Read More

Categories: Book Love.

Book review: The Ashes of London

1666 and a fire starts in London, soon to devastate the medieval City of London. Watching the flames, a young man notices a boy in a ragged shirt who is standing so close as to risk to his life. When he pulls the boy to safety, he finds it is not a boy but a young woman. She bites him and escapes, though he intends only to help. And so are introduced the two key characters in The Ashes of London by Andrew Taylor. But this is not a novel about the Fire of London, rather a political mystery involving murder in the turbulent years following the execution of King Charles I, the English Civil War, the Commonwealth and subsequent Restoration of King Charles II. In the ruins of St Paul’s a body is found, differing from other mortalities for its thumbs tied together behind the man’s back. This is the sign of those who committed Regicide by signing the death warrant of Charles I. Though in hiding, these traitors are still active, lurking in the shadows. The account of London burning is written vividly, so vivid I could imagine myself there, smell the charred timber and smoke. We see
Read More

Categories: Book Love.

Book review: Our Friends in Berlin

Our Friends in Berlin by Anthony Quinn tells a story of London in World War Two seldom told. It is a spy novel but not a thriller. It focuses on the individuals concerned and has a deceptive pace which means the threats, when they come, are more startling. Jack Hoste is not who he seems to be. He is not a tax inspector; he is not looking for a wife. He is a special agent who tracks down Nazi spies. And at night he is an ARP warden. The juxtaposition of Hoste’s life of secrets is set nicely against that of Amy Strallen who works at the Quartermaine Marriage Bureau. Ordinary life does go on in London during the Luftwaffe bombing and Amy must match clients together, a matter of instinct rather than calculation. In order to be matched with the right person, clients are asked to tell the truth about what they are seeking, truths which may have been disguised or hidden until now. Client requests include ‘a lady with capital preferred’ and ‘not American’. Then one day she meets a new client who seems oddly reluctant to explain what he is looking for. The client is Jack Hoste and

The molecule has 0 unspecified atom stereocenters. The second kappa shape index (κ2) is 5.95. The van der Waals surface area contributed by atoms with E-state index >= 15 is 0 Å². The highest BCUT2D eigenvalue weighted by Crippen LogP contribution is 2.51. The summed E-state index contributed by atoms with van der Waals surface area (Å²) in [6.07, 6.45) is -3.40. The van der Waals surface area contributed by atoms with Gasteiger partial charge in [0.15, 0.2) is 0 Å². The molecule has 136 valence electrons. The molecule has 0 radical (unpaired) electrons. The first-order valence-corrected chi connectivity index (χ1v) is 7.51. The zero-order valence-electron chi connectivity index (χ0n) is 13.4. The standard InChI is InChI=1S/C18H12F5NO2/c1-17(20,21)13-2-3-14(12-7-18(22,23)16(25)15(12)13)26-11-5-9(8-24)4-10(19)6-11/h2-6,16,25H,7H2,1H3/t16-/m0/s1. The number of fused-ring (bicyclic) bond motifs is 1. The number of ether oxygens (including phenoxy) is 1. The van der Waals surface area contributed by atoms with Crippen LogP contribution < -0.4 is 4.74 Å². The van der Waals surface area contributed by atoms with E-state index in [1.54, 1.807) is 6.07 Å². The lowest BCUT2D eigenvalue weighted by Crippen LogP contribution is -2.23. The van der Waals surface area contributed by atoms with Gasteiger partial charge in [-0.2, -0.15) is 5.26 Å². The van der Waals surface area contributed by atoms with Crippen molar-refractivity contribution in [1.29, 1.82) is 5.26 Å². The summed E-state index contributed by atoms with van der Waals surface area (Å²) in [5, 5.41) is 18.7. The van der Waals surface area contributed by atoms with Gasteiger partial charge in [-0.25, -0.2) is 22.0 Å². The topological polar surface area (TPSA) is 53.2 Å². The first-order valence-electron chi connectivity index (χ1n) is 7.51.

Read More

Categories: Book Love.

Book review: The Lost Letters of William Woolf

I admit to loving the premise of this book when I first heard about it. A Dead Letter Depot where researchers reunite lost letters with senders and recipients. The Lost Letters of William Woolf by Helen Cullen left me wishing for more. It promised to be a novel about letters and mystery and turned into one focussed on a struggling marriage, which was not what I expected. William’s marriage to Clare has gone stale and to avoid confronting what must change, he becomes obsessed by his work at the Dead Letter Depot and in particular the letters from someone called Winter addressed to ‘My Great Love’. In his vulnerable state, William begins to imagine that he may be that person and sets out to find her. Interspersed with this task we see William correctly fulfil his role, taking a lost fossil to the correct museum for example. I switched between liking the character of William with being frustrated at his unrealistic romanticism, and could understand Clare’s frustrations. Ditto, she seemed impatient and too inclined to throw stones in a glasshouse. Clearly they were not communicating, ironic in a book about writing letters, and neither completely held my sympathy. So what